Purchases in brick-and-mortar stores account for over 94% of all retail sales in 2014, according to a report by InReality.
The report focused on shopper behavior inside the stores, by surveying their use of mobile devices in-store, the effectiveness of loyalty programs and the effectiveness of traditional in-store marketing tactics along the shopper’s path to purchase.
“We know the rapidly accelerating growth and adoption of technology is disrupting retail as shoppers are researching and buying online; and yet we also know that the overwhelming majority of retail dollars spent by shoppers is still within brick-and-mortar,” said Gary Lee, president and chief executive officer of InReality. “Our research focuses on uncovering the ‘tug-of-war’ brewing inside stores as shoppers choose the best of online and in-store marketing. “Traditional in-store marketing is still critically important to shoppers, but technology, especially mobile is having an impact on the store-changing the shopper’s path to purchase and calling for brands and retailers to start rethinking in-store strategies.”
“Retailers now know that increasingly, their cross-channel shoppers are just ‘shoppers’ and that their biggest challenge is in how to merge the digital and physical selling worlds into one seamless customer experience,” said Nikki Baird, managing partner at Retail Systems Research. “The compelling opportunity for retailers is in blending the best of what the digital realm has to offer with the best that the physical realm delivers.”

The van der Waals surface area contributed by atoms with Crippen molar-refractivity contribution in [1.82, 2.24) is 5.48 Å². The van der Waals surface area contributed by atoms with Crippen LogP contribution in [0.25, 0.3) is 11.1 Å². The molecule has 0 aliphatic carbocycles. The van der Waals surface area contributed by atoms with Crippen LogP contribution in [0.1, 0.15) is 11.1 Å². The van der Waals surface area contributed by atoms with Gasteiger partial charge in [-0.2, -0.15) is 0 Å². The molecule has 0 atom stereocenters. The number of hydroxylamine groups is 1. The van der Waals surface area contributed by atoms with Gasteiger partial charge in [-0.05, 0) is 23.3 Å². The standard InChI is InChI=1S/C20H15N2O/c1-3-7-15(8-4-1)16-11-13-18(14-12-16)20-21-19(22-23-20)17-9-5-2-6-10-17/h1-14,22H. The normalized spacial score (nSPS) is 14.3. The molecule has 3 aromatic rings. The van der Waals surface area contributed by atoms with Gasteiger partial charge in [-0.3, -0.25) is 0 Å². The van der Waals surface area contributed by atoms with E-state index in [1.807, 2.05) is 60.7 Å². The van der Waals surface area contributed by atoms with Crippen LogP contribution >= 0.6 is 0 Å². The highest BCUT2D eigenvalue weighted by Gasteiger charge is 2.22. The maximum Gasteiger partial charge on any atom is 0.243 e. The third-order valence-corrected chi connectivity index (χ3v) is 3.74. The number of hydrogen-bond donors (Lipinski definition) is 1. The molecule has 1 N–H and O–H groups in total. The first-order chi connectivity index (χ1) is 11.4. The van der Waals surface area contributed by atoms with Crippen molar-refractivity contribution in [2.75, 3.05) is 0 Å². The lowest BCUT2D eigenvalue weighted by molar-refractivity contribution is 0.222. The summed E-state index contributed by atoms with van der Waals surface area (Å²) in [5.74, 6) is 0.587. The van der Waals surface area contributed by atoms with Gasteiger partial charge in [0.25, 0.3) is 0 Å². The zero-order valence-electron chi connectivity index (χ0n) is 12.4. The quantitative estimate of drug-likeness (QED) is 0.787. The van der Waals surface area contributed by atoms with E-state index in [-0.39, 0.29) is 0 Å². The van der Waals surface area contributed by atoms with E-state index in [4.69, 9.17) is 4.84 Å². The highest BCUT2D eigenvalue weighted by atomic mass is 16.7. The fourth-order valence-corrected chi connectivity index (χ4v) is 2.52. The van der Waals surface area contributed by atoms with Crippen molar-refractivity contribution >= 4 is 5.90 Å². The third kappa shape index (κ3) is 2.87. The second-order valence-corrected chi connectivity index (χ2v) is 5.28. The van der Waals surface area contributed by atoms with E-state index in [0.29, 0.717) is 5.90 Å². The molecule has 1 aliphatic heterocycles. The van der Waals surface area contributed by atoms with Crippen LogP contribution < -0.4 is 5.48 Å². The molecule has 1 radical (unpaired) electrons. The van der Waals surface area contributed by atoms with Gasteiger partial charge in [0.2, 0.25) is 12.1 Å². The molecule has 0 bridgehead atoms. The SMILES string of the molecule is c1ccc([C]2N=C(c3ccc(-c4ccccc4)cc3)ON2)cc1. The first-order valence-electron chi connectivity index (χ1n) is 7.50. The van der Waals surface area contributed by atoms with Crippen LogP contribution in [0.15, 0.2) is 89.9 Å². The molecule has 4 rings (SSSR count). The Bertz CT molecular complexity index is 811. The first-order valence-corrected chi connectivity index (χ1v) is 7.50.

The report revealed that shoppers are not doing all their research online. In fact, 53% of shoppers surveyed prefer to research products in-store. The 18-24 year-old age group preferred to research product information in-store instead of online, with 57% of shoppers surveyed in that age group preferring to shop in-store.
One-fourth of shoppers are using mobile devices to purchase in-store. The majority of shoppers, 75% are using mobile in-store and 25% of shoppers are actually using their mobile devices in-store to make a purchase.
Traditional in-store marketing still matters, but some tactics must change. Fifty-six percent of shoppers still think advertising is important to their purchase decision in-store. However, only 12% of shoppers feel in-store sales associate is an important touch point in a purchase decision.
The report also revealed that loyalty programs may not be driving loyalty. Only 46% of shoppers who use loyalty programs consider them to be important in their decision to purchase and 71% of shoppers who use loyalty programs still use their mobile devices for price comparisons.